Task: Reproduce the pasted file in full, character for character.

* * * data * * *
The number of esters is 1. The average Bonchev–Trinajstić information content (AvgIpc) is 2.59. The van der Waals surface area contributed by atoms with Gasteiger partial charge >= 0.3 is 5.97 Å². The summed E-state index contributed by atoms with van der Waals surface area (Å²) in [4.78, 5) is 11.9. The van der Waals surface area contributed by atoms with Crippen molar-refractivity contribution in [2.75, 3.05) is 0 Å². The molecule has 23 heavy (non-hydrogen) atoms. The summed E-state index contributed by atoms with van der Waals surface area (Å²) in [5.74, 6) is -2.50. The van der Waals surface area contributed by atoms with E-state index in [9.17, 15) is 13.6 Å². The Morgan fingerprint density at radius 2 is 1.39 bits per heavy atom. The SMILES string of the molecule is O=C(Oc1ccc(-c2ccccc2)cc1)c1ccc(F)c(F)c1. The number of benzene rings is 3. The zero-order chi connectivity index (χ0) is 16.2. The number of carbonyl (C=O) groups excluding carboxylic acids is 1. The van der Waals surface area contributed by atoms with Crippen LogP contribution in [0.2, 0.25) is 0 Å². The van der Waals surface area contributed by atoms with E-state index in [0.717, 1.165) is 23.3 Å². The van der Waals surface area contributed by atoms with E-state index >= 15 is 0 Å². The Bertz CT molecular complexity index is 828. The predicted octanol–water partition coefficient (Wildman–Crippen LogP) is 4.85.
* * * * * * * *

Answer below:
The number of esters is 1. The average Bonchev–Trinajstić information content (AvgIpc) is 2.59. The van der Waals surface area contributed by atoms with Gasteiger partial charge >= 0.3 is 5.97 Å². The summed E-state index contributed by atoms with van der Waals surface area (Å²) in [4.78, 5) is 11.9. The van der Waals surface area contributed by atoms with Crippen molar-refractivity contribution in [2.75, 3.05) is 0 Å². The molecule has 23 heavy (non-hydrogen) atoms. The summed E-state index contributed by atoms with van der Waals surface area (Å²) in [5.74, 6) is -2.50. The van der Waals surface area contributed by atoms with E-state index in [9.17, 15) is 13.6 Å². The Morgan fingerprint density at radius 2 is 1.39 bits per heavy atom. The SMILES string of the molecule is O=C(Oc1ccc(-c2ccccc2)cc1)c1ccc(F)c(F)c1. The number of benzene rings is 3. The zero-order chi connectivity index (χ0) is 16.2. The number of carbonyl (C=O) groups excluding carboxylic acids is 1. The van der Waals surface area contributed by atoms with Crippen LogP contribution in [0.2, 0.25) is 0 Å². The van der Waals surface area contributed by atoms with E-state index in [0.717, 1.165) is 23.3 Å². The van der Waals surface area contributed by atoms with E-state index >= 15 is 0 Å². The Bertz CT molecular complexity index is 828. The predicted octanol–water partition coefficient (Wildman–Crippen LogP) is 4.85.